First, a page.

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    OMEN, TEXAS

    Smith County, East Texas
    Highway 345
    2 Miles W of Arp
    SE of Tyler

    Population: 150 (2000)

    Omen, Texas Area Hotels > Tyler Hotels

    Omen Tx Church Sign
    Omen church sign
    Photo courtesy Barclay Gibson, 2007

    History in a Pecan Shell

    Settled in the late 1840s, Omen has gone under many names – including Canton, Old Canton, Round Hill, Clopton, and Troup – all before finally settling on Omen in 1880. In late 1849 the Round Hill post office was opened in the home of Arnold O'Brien, the community’s first resident. In 1851 the new postmaster changed the name to Canton – which caused confusion with the Van Zandt county seat, necessitating the second change to Clopton. After a brief closing, the post office reopened as Troup, Texas.

    The International-Great Northern railroad arrived in the 1870s, bypassing the town by four miles, forming the new town of Zavalla. The post office joined other residents in moving to the new town, although they retained the name Troup.

    In the penultimate change of name, Troup’s post office was renamed Old Canton – a name still in popular use by residents. Finally, in 1880, the town settled on Omen.

    The population was estimated at 550 in 1892 and in 1906 the much-named post office closed it’s doors for good – but leaving the permanent name.

    By 1912 the town was down to two businesses and in time, the justice of the peace moved to nearby Arp, along with the local Masonic lodge. By 1933 the population was down to 150. Omen’s last store closed in the 1960s and the population continues to be given at the 1933 level.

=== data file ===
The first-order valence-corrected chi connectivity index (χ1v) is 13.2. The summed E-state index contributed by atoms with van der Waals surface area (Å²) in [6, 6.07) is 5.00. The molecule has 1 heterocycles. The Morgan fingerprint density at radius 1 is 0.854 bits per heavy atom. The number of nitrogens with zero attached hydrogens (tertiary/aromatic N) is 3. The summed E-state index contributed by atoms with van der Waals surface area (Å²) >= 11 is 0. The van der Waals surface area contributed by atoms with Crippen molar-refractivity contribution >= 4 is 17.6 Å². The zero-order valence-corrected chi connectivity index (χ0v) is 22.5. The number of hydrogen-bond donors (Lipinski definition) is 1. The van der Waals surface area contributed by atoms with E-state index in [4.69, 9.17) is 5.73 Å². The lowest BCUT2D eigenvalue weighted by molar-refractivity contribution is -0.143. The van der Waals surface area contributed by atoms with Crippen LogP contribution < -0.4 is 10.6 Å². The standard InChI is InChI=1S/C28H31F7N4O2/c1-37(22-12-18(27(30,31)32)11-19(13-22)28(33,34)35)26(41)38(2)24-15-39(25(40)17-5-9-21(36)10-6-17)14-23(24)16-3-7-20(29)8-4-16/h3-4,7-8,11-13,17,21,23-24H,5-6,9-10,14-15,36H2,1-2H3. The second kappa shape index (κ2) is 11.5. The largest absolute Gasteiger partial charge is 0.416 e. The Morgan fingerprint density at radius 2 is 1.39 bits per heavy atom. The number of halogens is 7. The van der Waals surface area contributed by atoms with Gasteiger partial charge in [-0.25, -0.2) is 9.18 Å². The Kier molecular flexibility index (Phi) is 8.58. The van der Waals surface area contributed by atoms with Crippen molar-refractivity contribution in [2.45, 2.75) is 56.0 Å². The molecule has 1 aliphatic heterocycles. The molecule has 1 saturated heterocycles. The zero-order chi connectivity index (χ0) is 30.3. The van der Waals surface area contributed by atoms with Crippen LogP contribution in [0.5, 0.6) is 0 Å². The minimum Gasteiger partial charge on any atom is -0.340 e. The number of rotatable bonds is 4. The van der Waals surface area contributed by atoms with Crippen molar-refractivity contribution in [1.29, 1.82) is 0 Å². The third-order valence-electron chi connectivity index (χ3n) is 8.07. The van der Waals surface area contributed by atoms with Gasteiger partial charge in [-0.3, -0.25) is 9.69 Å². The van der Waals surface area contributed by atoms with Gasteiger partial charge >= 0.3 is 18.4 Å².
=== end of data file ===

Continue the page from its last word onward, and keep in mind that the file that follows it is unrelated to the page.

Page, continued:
Omen Tx Historical Marker
    Omen (Canton) Community Historical Marker
    Photo courtesy Barclay Gibson, 2007
    See Texas History | Texas Towns
    Historical Marker Text

    Omen (Canton) Community

    Promoters Alexander Douglas, Thomas Weatherby, and Mitus White platted the townsite of Canton in 1850 near the junction of two main roads, one leading to the county seat at Tyler. Although the post office was renamed Clopton in 1852 and the name was changed to Troup in 1854, the village continued to be known as Canton for many years. The first store opened in 1852 and soon the community had a tanyard, blacksmith shop, cabinet and wagon shop, hotel, school, several doctors, churches, and a Masonic Lodge. The 1860 census showed 34 households in the town.

    When the International & Great Northern Railroad bypassed Canton in the 1870s, many businesses moved away. In 1880 the town and post office adopted the name Omen. For 30 years, Omen was the location of the Summer Hill Select School, a coeducational boarding school directed by A. W. Orr (1849-1924) of Georgia. This highly-regarded institution drew students from all parts of Texas as well as from out of state.

    The closing of the post office in 1906 and the school hastened Omen's decline. Oil discoveries during the 1930s revived the community briefly, but with the depression the population dwindled further and Omen became a rural village.
    The Town with an Alias
    by Bob Bowman
    Omen, a small community of about 150 souls, may be the only town in East Texas that once went by an alias.

    Located on State Highwy 346 in southeastern Smith County about two miles west of Arp... more
    Smith County TX 1907 Postal Map
    Smith County 1907 Postal Map showing Omen SE of Tyler
    Courtesy Texas General Land Office
    Texas Escapes, in its purpose to preserve historic, endangered and vanishing Texas, asks that anyone wishing to share their local history or vintage/historic photos, please contact us.

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